I'm currently learning about using linear and semidefinite programming to find sparse solutions to problems. In particular, finding sparse solutions where the sampling functions are sinusoidal (Dirichlet kernel).
I've implemented a linear programming solution with a discrete approximation using
l1magic MATLAB library, and an SDP solution based on the MATLAB example in the paper "Towards a mathematical theory of super-resolution" someone suggested in a previous question.
The CVX code is:
cvx_solver sdpt3 cvx_begin sdp variable X(n+1,n+1) hermitian; X >= 0; X(n+1,n+1) == 1; trace(X) == 2; for j = 1:n-1, sum(diag(X,j)) == X(n+1-j,n+1); end maximize(real(X(1:n,n+1)'*y)) cvx_end
In the above paper, if the minimum distance between spikes is greater than or equal to $2 \lambda_c$, where $\lambda_c$ is the wavelength of the cutoff frequency, this condition is sufficient to guarantee the solution is unique and can be obtained to infinite precision (page 5).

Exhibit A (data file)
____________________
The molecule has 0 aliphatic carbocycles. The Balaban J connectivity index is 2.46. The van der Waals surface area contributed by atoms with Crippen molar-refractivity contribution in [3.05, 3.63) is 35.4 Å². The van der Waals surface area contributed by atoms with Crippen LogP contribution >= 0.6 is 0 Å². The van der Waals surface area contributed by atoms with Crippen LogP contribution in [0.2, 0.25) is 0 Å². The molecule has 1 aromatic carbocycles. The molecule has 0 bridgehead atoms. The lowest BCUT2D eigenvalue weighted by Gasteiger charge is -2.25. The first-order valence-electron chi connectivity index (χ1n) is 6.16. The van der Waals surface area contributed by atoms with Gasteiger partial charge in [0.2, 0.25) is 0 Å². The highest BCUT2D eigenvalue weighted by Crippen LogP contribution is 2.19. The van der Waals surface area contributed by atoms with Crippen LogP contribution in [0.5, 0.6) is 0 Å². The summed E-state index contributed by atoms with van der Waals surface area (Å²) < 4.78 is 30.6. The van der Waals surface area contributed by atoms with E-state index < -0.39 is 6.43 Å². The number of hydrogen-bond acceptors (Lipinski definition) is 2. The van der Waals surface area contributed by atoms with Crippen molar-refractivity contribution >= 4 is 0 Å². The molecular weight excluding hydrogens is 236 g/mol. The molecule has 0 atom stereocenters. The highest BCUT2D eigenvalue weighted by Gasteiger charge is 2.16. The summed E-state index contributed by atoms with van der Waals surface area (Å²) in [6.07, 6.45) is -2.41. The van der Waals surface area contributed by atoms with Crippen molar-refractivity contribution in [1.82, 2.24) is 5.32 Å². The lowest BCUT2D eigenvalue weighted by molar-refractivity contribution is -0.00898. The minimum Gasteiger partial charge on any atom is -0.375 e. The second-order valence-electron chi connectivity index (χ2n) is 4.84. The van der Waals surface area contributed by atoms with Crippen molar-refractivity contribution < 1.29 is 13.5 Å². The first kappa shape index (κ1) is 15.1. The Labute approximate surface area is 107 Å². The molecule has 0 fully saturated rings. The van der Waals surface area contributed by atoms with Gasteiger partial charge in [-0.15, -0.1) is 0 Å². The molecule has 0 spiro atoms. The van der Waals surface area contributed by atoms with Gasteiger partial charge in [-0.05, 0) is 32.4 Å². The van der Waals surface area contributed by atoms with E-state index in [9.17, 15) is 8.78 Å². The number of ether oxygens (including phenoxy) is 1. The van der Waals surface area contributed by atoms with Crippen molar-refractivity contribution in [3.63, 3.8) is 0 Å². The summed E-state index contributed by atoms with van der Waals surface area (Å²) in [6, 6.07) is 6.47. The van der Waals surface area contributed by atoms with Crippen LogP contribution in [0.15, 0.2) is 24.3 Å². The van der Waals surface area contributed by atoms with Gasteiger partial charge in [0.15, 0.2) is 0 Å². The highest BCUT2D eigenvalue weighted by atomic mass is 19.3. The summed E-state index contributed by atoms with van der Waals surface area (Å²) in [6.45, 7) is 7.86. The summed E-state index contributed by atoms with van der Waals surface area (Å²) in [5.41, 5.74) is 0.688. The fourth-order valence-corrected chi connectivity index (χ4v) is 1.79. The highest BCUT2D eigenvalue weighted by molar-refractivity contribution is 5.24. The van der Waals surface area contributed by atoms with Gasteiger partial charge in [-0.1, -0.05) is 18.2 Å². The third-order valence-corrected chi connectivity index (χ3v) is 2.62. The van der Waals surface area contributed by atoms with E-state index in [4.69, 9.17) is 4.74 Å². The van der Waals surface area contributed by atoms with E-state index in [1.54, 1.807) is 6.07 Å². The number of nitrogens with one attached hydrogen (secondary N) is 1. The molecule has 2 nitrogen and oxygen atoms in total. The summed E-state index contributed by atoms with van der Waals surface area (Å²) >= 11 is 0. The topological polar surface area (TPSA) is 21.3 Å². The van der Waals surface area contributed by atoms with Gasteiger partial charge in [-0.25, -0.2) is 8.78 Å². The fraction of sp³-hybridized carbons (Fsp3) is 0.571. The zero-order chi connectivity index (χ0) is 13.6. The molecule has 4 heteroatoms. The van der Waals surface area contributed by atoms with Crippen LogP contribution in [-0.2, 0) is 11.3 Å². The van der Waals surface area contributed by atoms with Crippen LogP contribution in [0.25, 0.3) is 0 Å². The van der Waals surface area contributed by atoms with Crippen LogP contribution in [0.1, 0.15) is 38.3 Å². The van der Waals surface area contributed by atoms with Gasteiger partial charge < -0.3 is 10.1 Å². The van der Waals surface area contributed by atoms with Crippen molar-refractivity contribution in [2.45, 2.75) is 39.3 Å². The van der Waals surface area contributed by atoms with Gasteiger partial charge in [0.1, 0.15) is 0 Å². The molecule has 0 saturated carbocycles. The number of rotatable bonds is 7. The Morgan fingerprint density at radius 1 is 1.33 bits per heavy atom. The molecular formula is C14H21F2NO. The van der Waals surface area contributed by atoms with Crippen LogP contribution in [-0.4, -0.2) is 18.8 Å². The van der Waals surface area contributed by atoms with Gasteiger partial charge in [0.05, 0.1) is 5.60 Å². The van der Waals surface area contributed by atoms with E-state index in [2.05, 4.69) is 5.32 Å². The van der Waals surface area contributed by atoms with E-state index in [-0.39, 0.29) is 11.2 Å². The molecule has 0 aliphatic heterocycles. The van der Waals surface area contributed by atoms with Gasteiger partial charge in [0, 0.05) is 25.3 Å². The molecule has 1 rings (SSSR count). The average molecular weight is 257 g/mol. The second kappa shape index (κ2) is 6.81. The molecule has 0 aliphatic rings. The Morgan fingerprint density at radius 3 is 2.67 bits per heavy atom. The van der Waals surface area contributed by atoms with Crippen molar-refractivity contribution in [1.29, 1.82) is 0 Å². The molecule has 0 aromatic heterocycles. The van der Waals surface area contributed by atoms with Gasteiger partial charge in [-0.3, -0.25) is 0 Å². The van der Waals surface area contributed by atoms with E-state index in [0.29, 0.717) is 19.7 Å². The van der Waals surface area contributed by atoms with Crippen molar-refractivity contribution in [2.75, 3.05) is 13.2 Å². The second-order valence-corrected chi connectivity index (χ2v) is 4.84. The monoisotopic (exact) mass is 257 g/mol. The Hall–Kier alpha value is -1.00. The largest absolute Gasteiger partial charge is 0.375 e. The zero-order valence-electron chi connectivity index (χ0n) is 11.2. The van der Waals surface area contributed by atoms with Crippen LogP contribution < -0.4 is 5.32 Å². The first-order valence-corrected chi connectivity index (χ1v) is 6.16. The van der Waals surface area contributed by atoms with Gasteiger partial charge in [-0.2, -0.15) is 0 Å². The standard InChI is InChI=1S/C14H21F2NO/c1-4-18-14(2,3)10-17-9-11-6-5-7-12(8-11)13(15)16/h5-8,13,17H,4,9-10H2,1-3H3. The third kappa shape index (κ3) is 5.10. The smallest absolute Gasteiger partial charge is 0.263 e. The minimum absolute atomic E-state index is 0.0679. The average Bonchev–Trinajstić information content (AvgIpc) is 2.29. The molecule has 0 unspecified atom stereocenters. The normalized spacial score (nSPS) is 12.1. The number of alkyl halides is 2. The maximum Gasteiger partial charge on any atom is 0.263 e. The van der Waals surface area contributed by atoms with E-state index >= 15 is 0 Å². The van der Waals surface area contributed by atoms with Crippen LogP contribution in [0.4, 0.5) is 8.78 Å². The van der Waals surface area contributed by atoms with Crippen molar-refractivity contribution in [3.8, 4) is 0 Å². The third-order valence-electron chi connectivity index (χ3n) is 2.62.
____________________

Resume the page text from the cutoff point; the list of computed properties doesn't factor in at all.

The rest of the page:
I've noticed that if all the spikes are the same sign then shorter distances still give me the correct result. If they are different signs then the above condition seems to apply.
Is there a way to introduce either a
- cardinality constraint, where the number of spikes is known, or
- sign constraint, where the signs of the spikes are known
that can give a solution where the minimum distance condition is not met?